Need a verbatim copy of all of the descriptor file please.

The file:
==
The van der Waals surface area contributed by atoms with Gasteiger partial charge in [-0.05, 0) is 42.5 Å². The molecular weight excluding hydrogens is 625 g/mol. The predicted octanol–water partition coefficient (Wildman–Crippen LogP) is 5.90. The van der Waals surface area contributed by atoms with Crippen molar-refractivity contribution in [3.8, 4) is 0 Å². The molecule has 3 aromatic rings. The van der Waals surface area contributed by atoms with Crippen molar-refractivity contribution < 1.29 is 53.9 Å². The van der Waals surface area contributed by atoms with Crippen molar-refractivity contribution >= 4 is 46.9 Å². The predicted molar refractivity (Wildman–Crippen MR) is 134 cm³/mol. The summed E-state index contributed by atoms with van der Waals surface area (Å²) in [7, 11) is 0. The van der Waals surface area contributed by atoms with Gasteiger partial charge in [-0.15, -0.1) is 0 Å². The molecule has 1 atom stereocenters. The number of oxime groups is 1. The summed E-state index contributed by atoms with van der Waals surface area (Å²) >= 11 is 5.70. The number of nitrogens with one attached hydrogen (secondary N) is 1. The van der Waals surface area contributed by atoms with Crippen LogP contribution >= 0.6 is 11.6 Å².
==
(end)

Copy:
The van der Waals surface area contributed by atoms with Gasteiger partial charge in [-0.05, 0) is 42.5 Å². The molecular weight excluding hydrogens is 625 g/mol. The predicted octanol–water partition coefficient (Wildman–Crippen LogP) is 5.90. The van der Waals surface area contributed by atoms with Crippen molar-refractivity contribution in [3.8, 4) is 0 Å². The molecule has 3 aromatic rings. The van der Waals surface area contributed by atoms with Crippen molar-refractivity contribution < 1.29 is 53.9 Å². The van der Waals surface area contributed by atoms with Crippen molar-refractivity contribution >= 4 is 46.9 Å². The predicted molar refractivity (Wildman–Crippen MR) is 134 cm³/mol. The summed E-state index contributed by atoms with van der Waals surface area (Å²) in [7, 11) is 0. The van der Waals surface area contributed by atoms with Gasteiger partial charge in [-0.15, -0.1) is 0 Å². The molecule has 1 atom stereocenters. The number of oxime groups is 1. The summed E-state index contributed by atoms with van der Waals surface area (Å²) >= 11 is 5.70. The number of nitrogens with one attached hydrogen (secondary N) is 1. The van der Waals surface area contributed by atoms with Crippen LogP contribution >= 0.6 is 11.6 Å².